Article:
Where does the time go? It's a month since we celebrated Yorkshire Day. It'll be time to start planning the next one soon. In fact, some people have already discussed some ideas.
If you've already forgotten Yorkshire Day, here's a roundup of some of the events which Michael Smith found in the press. Thanks, Michael.
Yorkshire Day 2012: A Round-Up
This year’s Yorkshire Day celebrations coincided nicely with the performance of the Yorkshire athletes at the Olympic games, who, it’s fair to say, did rather well.
(Yorkshire finished 12th in the overall medal table, if it were to be regarded its own country!)
Here’s a round-up of the celebrations that took place across the county (and all over the world) to mark this Yorkshire Day 2012.
Yorkshire Day’s longest standing tradition; The Reading of the Declaration of Integrity, took place as usual at the Bars in the Walls of York.
The reading commenced at the time that coincides with the number of years since the first recorded reference to the three Ridings of Yorkshire in the year 876.
Yorkshire Day at Wentbridge House
For the second year running, the Wentbridge House Hotel in Pontefract held a festival celebrating everything about Yorkshire in aid of the Yorkshire Wildlife Trust and Yorkshire Air Ambulance.
An estimated 1,500 – 2,000 people turned out to join the celebrations, with many taking part in events such as flat cap flinging, archery and clay pigeon shooting.
The event raised over £4,000 for charity, with further donations continuing to be made.
Catherine Harrild, Wentbridge House Hotel Manager and organiser of the Yorkshire Day celebrations, said:
“We worked very hard to put on a good ‘Yorkshire Day’ show and were delighted with the number of visitors that came along to support the Yorkshire Air Ambulance and Yorkshire Wildlife Trust.
“Our aim was to offer as many ‘Yorkshire’ goings on as possible - all in one place and all on the same day - as we’re extremely passionate about all thing Yorkshire.”
For more information and photos from the day, visit the Wentbridge House website.
A Festival of Yorkshire, Scarborough
More than 150 mayors, civic leaders and members of The Yorkshire Society from across Yorkshire paraded along Scarborough’s seafront as part of Yorkshire Day celebrations in the town, as part of “A Festival of Yorkshire, Scarborough”.
Highlights of the festival included an exhibition by world-famous Yorkshire artist David Hockney and the Wykeham Gathering mini music festival, which took place just outside of Scarborough.
Yorkshire Day Down UnderA small rural town in New Zealand became the first community in the world to celebrate Yorkshire Day this year.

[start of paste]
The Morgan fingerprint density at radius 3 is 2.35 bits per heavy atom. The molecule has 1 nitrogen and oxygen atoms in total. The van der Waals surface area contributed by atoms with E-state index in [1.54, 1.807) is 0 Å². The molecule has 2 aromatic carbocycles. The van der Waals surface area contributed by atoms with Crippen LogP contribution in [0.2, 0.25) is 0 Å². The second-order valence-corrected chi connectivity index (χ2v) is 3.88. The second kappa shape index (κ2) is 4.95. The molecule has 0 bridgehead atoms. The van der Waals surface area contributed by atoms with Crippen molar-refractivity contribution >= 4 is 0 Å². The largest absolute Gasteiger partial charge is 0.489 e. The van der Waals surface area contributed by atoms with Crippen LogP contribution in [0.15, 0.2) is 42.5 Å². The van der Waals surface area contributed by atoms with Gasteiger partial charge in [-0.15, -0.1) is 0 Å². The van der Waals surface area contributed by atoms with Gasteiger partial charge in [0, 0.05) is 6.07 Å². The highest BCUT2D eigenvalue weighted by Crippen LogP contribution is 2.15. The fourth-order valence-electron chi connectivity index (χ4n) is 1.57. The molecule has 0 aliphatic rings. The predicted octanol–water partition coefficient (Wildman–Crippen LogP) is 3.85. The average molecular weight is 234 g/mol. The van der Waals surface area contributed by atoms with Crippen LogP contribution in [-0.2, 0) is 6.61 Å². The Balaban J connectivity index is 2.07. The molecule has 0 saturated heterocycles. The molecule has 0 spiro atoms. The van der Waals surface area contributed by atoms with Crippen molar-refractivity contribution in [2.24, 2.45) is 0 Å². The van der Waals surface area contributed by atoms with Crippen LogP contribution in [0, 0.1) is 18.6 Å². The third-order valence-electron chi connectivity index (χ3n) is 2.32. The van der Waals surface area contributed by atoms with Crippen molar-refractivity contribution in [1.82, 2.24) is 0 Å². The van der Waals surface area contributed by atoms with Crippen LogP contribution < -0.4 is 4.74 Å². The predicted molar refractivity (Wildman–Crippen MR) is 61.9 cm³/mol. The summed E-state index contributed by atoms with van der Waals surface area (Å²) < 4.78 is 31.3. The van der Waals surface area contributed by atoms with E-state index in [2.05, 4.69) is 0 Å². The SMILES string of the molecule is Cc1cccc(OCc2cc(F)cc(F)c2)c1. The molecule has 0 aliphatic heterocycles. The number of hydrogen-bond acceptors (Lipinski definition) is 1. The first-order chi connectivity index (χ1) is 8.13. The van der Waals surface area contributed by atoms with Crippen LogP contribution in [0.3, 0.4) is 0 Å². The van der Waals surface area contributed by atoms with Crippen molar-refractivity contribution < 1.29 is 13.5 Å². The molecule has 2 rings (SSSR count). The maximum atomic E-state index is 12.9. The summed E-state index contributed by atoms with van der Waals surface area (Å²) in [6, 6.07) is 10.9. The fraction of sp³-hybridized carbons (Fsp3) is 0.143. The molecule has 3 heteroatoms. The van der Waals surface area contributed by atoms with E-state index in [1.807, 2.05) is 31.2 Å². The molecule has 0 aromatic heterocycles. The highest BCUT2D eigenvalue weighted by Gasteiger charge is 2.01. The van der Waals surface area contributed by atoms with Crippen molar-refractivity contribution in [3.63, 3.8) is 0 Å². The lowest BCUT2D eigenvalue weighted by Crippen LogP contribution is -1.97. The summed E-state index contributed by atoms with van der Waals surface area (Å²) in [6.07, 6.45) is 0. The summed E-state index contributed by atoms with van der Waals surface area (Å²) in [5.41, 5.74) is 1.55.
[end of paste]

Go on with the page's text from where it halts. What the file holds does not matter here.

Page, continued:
The celebration was organised in Waiuku by Ron Bird, who is originally from Pocklington near York. His family immigrated to New Zealand with his wife and children over 43 years ago.
Mr Bird told the Press Association:
“It's a great way to remember what we left behind, although there are plenty of us here. Being surrounded by so many Yorkshire people, we've both still kept our accents.
"This will be the third year we have held such a celebration in Waiuku.
"The first year we got 68 ex-pat Tykes, then 89 last year, and we are hoping for 100 this year."
The farm shop, which is based in Holmfirth, created the giant pie to mark Yorkshire Day and to raise money for the York Minster Fund.
The Saddleworth White Rose Society were so excited about Yorkshire Day that they couldn't wait to celebrate so did so on the Sunday before (actually they celebrate on the nearest Sunday). They presented local readings and songs and read the Declaration of Yorkshire Integrity. A Yorkshire Flag lead a procession, complete with Brass Band to the local park/ playing field where a country fayre was held. The event was well attended despite showery weather.
The North Riding Group of YRS also started early, selling Yorkshire Roses on the Satuday before 'the day'. They read the Declaration in Redcar on August 1st and then held a Yorkshire Day celebration in Thornaby on Tees the following Saturday.
We've also heard that Yorkshire flags were displayed in Market Weighton for a week before and a week after Yorkshire Day.
Other people, of course, fly their flags every day. 'Every day is a Yorkshire Day when you live here,' they explain.
We'd like to know about any other events which took place this year. And then, there's next year, actually slightly less than eleven months away.